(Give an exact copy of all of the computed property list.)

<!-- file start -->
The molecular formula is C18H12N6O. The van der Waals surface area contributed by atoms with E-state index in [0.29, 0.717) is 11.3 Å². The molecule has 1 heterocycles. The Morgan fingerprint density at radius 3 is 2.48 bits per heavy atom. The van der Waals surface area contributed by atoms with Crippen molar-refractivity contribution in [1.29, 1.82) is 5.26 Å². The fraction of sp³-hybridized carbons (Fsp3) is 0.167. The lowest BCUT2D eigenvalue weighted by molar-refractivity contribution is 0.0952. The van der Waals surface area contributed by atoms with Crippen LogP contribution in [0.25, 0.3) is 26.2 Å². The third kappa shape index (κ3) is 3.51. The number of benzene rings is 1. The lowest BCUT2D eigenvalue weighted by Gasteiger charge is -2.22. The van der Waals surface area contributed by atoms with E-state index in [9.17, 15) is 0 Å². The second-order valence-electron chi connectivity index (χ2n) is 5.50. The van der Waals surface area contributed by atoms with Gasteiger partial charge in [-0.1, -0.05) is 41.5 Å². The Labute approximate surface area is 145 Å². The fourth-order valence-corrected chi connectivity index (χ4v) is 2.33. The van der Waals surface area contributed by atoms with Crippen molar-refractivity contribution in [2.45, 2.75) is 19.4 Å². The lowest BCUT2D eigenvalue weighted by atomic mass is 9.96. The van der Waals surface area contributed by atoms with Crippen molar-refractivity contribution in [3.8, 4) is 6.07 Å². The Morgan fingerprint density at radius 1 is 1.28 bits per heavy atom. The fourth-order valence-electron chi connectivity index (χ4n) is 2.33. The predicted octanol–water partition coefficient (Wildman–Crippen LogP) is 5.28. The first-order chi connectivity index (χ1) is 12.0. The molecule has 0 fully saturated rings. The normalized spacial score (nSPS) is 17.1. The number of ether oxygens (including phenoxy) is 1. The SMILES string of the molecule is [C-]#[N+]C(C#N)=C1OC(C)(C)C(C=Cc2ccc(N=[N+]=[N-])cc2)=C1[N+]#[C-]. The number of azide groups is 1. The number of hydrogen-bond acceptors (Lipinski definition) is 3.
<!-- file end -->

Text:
The molecular formula is C18H12N6O. The van der Waals surface area contributed by atoms with E-state index in [0.29, 0.717) is 11.3 Å². The molecule has 1 heterocycles. The Morgan fingerprint density at radius 3 is 2.48 bits per heavy atom. The van der Waals surface area contributed by atoms with Crippen molar-refractivity contribution in [1.29, 1.82) is 5.26 Å². The fraction of sp³-hybridized carbons (Fsp3) is 0.167. The lowest BCUT2D eigenvalue weighted by molar-refractivity contribution is 0.0952. The van der Waals surface area contributed by atoms with Crippen LogP contribution in [0.25, 0.3) is 26.2 Å². The third kappa shape index (κ3) is 3.51. The number of benzene rings is 1. The lowest BCUT2D eigenvalue weighted by Gasteiger charge is -2.22. The van der Waals surface area contributed by atoms with E-state index in [9.17, 15) is 0 Å². The second-order valence-electron chi connectivity index (χ2n) is 5.50. The van der Waals surface area contributed by atoms with Gasteiger partial charge in [-0.1, -0.05) is 41.5 Å². The Labute approximate surface area is 145 Å². The fourth-order valence-corrected chi connectivity index (χ4v) is 2.33. The van der Waals surface area contributed by atoms with Crippen molar-refractivity contribution in [2.45, 2.75) is 19.4 Å². The lowest BCUT2D eigenvalue weighted by atomic mass is 9.96. The van der Waals surface area contributed by atoms with Crippen molar-refractivity contribution in [3.8, 4) is 6.07 Å². The Morgan fingerprint density at radius 1 is 1.28 bits per heavy atom. The fourth-order valence-electron chi connectivity index (χ4n) is 2.33. The predicted octanol–water partition coefficient (Wildman–Crippen LogP) is 5.28. The first-order chi connectivity index (χ1) is 12.0. The molecule has 0 fully saturated rings. The normalized spacial score (nSPS) is 17.1. The number of ether oxygens (including phenoxy) is 1. The SMILES string of the molecule is [C-]#[N+]C(C#N)=C1OC(C)(C)C(C=Cc2ccc(N=[N+]=[N-])cc2)=C1[N+]#[C-]. The number of azide groups is 1. The number of hydrogen-bond acceptors (Lipinski definition) is 3.